Keir Starmer must plot a bold route back to Europe for Britain


The writer is a former Member of the European Parliament

The rest of Europe looks with amazement at the goings-on in Britain. Faced with a Brexit that has demonstrably failed, Rishi Sunak’s government seems hapless. But his putative successor, Labour leader Sir Keir Starmer, refuses to plot a bold way back to Europe, saying he wants to “make Brexit work”. Any radical reform of the UK’s relations with the EU is likely to be delayed until at least his second term — a position that would be both tardy and presumptuous.

Instead, Starmer should promise to forge an immediate customs union with the EU (not, note, to rejoin the EU customs union). The commission has already made useful preparations to modernise the EU’s customs association with Turkey, another troubled neighbour with a large economy. So long as all goods are included in its scope, and an accompanying agreement is struck on value added tax and on plant and animal health, the new customs union will eliminate practically all Brexit border checks — bringing instant relief to Northern Ireland. The UK will align with key aspects of EU trade policy for goods, including tariffs, allowing Starmer to ditch most of the Tories’ oversold free trade triumphs.

The next step would be to negotiate mutual access between the internal markets of the UK and EU, grounded in a new treaty aimed at boosting the flow and exchange of goods, capital, services and workers. As the UK reintegrates with the EU regulatory regime, it will be guaranteed participation in spending programmes (notably the Horizon science scheme). It will participate in the numerous agencies that manage and monitor EU policy — to the relief of overstretched domestic regulatory bodies. The EU-UK Trade and Cooperation Agreement will be replaced by fresh deals on competition, state aid and taxation policy and the elimination of non-tariff barriers. The EU’s association agreement with Ukraine provides a model for a comprehensive free trade area pitched at widening dynamic alignment — including, unlike Switzerland, viable dispute procedures.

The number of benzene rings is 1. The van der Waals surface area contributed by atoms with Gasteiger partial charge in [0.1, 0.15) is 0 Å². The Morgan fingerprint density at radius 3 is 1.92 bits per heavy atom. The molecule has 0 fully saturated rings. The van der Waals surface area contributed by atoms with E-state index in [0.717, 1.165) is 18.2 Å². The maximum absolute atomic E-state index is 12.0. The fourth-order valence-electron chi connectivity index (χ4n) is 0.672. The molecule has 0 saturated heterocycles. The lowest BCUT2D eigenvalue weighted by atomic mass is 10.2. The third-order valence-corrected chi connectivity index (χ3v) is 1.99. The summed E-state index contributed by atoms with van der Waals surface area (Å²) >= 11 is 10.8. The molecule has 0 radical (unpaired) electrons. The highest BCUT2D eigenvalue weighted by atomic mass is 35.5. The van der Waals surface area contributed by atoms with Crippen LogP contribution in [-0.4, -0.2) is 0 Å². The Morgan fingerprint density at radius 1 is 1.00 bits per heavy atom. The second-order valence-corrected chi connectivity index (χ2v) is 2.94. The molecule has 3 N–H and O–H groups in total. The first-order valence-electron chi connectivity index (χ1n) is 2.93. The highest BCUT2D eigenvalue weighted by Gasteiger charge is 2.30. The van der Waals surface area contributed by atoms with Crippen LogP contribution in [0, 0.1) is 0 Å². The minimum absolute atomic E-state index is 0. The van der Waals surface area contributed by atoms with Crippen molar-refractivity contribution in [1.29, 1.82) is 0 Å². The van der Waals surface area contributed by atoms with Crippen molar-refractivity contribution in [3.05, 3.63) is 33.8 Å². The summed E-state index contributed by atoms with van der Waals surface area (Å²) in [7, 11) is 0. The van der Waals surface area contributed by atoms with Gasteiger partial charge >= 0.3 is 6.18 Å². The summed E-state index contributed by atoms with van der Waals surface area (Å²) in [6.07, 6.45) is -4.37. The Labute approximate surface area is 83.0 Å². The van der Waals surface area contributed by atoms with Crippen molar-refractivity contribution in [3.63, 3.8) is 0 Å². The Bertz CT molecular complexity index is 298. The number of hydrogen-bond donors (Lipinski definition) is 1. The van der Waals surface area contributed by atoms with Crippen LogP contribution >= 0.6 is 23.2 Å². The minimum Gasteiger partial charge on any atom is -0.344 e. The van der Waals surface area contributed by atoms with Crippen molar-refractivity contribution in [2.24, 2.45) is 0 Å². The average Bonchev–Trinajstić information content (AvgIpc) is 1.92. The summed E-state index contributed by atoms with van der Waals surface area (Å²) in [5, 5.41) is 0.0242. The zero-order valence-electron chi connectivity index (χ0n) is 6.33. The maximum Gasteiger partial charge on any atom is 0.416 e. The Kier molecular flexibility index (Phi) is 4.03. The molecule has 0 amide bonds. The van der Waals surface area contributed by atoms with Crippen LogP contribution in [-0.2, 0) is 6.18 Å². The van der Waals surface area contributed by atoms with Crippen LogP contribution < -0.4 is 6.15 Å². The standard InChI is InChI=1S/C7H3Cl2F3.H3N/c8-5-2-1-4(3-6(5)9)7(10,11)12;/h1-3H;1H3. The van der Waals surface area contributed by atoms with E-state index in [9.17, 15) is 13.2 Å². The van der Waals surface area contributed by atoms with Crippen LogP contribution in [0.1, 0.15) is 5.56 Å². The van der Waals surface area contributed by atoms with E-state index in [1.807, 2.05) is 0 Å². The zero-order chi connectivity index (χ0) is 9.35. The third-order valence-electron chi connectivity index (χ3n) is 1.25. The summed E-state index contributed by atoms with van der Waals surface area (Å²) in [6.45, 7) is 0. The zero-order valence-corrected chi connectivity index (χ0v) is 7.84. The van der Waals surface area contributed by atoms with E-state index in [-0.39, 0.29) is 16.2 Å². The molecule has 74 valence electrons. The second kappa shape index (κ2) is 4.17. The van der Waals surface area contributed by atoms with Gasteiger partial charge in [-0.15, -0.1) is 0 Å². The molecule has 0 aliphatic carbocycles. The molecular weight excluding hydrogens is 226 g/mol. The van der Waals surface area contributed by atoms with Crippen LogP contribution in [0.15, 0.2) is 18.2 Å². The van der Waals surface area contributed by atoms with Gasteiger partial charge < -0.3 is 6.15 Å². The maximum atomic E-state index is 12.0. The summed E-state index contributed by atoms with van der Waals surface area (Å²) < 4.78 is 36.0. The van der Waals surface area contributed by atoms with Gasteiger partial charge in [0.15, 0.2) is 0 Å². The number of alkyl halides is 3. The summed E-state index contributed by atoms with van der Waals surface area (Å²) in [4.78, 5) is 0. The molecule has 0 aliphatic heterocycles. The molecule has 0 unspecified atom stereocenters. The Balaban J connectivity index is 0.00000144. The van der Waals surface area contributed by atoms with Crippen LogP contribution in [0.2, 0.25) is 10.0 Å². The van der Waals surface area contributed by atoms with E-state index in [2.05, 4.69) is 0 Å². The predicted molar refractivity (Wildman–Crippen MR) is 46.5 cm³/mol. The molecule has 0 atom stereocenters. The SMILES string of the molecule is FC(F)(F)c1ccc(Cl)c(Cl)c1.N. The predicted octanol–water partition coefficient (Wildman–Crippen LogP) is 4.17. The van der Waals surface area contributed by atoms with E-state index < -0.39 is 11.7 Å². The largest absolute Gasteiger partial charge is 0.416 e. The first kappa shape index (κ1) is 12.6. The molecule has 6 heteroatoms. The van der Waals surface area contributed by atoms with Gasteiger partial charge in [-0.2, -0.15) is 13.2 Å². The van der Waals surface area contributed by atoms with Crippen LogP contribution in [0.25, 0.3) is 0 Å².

In a radical improvement on any of the EU’s current agreements with its neighbours, however, Britain should require voting rights in the European Council — without a veto — on all relevant single market legislation. This would include a vote on the revision of current laws, such as one on chemicals or Solvency II for insurance, as well as the extension of European integration into new fields such as climate policy and digital services. British ministers should participate in council negotiations on national laws as well as the opening and closing of trade agreements with third countries. The UK will contribute to the EU budget consistent with its rights and obligations but it will not subscribe to the EU’s common agriculture, fishery or monetary policies.

Such unprecedented political engagement by the UK will give birth to a new constitutional category of EU affiliate state. This will require EU treaty change, which in the wake of Brexit and Ukraine is in any case overdue. There is no post-Brexit solution that does not entail radical reform on the side of the EU as well as a bold change of gear in Britain. Only a more federal union can be a capable leader of the wider European neighbourhood.

Anglophobes will choke at this (as will Brexiteers). But Britain’s geographic proximity, cultural ties, membership legacy, economic and security clout make it a special case. Both sides need a privileged partnership. By showing ingenuity, the EU can turn a potentially troublesome neighbour into a useful security partner. It can extend its own normative power and burnish its democratic credentials. Where UK affiliation leads, others, such as Norway and even Ukraine, seeking to upgrade their relationship with Brussels, may follow. EU orthodoxy tries to outlaw “cherry-picking” but today all Europe requires a confident, democratic approach to flexible differentiated integration.


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